When reviewed again in late 1987, it showed a significant reduction in violent crimes. The measures are still in place to crack down on petty crimes, in particular the vandalism of the vehicles. In spite of this, the implementation of Close Circuit Television (CCTV) has never been considered. In the Netherlands, it is considered to be an invasion of privacy. The aspects being tackled currently in England and Wales are community safety, drug and alcohol related crime, gun crime and youth crime. In recent years, the amount of gun crime in England and Wales has dramatically increased.

Figure 3 shows the number of recorded crimes involving firearms since 1998. As we can see, gun crime has increased by almost 6,000 since 1998. And according to these figures published by the Home Office, there were 59 firearms-related deaths in 2006-07 compared with 49 in the previous year – an increase of 18% in one year. The gun crime statistics for the Netherlands are considerably lower. Although 85,000-120,000 illegal firearms are owned in the Netherlands, compared to 80,000 licenses firearms, the number of gun crimes in the country over the last 3 years has stayed constant.

There have been 30 crimes for every 100,000 people. In Amsterdam, it was 72 per 100,000 showing that the larger cities have more gun crime, such like the UK where London, Birmingham and Manchester show higher rates of gun crime than others, see figure 3. There are about 4. 2 million CCTV cameras in the whole of Britain. The implementation of CCTV in England and Wales has recently evolved. In 20 areas across England and Wales, CCTV cameras have had a microphone added to them.

This means that should an operator see a crime being committed, they are able to communicate with the offender. The aim is to reduce crime being committed but so far no statistical data has been recorded. An example of this system is when a person is seen dropping a can of drink on the floor. The operator will tell them to put it in the bin and tell them where the closest bin is. According to the BBC News England website, many people who have been 'spoken' to by these cameras have indeed done what it said.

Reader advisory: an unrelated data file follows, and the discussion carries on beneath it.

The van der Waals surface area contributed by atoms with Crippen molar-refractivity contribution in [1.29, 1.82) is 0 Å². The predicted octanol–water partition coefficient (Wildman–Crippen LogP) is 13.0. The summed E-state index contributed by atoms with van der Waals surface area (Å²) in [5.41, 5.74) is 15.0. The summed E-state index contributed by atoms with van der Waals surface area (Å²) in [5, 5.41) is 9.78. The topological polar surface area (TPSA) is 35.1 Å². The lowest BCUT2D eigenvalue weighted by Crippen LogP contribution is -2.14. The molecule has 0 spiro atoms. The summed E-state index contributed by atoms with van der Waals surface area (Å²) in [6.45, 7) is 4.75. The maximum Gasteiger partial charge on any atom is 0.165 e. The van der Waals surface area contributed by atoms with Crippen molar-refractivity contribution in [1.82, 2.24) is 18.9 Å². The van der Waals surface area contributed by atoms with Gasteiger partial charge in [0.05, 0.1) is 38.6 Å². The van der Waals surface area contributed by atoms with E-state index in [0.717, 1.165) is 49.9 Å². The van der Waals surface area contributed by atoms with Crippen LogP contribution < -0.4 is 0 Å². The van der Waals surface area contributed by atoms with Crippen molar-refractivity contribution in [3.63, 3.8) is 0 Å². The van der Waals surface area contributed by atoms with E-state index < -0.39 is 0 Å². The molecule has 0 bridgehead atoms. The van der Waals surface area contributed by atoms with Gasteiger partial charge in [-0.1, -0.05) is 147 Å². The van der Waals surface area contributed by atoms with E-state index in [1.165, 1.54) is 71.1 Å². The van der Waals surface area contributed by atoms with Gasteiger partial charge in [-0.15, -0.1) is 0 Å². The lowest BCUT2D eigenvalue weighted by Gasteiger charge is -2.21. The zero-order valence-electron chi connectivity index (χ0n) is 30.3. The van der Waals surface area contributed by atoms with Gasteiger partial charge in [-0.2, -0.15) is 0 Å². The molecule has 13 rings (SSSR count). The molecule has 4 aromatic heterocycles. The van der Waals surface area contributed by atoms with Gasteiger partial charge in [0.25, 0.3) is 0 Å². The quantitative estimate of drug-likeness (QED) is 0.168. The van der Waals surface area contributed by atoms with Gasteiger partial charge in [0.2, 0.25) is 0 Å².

The government's privacy watchdog, the Information Commissioner, recently published a paper that reflected the views of 1000 London residents. It portrayed that almost 86% believed the UK society was turning into 'big brother' style society, based on the popular reality television programme where people are left in a CCTV camera filled house. Limitations There are many limitations to carrying out a comparative study. Sometimes it is possible to find statistics for one year but not the same year for the other country.

Another problem is that many crimes go unreported to the police and some reported crimes aren't actually illegal, so the statistics may not be completely accurate anyway. People will only report crimes if they know how to, i. e. which phone number to call and whether it was an act of criminal or lawful behaviour. This can also affect the outcome. However, the main limitation obvious to this report is that of the lack of primary resources. All resources used in this report were secondary, including journals, books and the internet.

However, comparing England and Wales to the Netherlands makes it slightly easier as they are so culturally diverse and a lot of information is accessible for each system. Conclusions Major conclusions, refer back to original aims, recommendations to change. In conclusion, the Criminal Justice System of England and Wales is noticeably different to that of the Netherlands. The Dutch laws are considerably more liberal, which seem to work for their relaxed and open culture. Because of this, drugs, alcohol and sex are not taboo subjects as they are in the UK.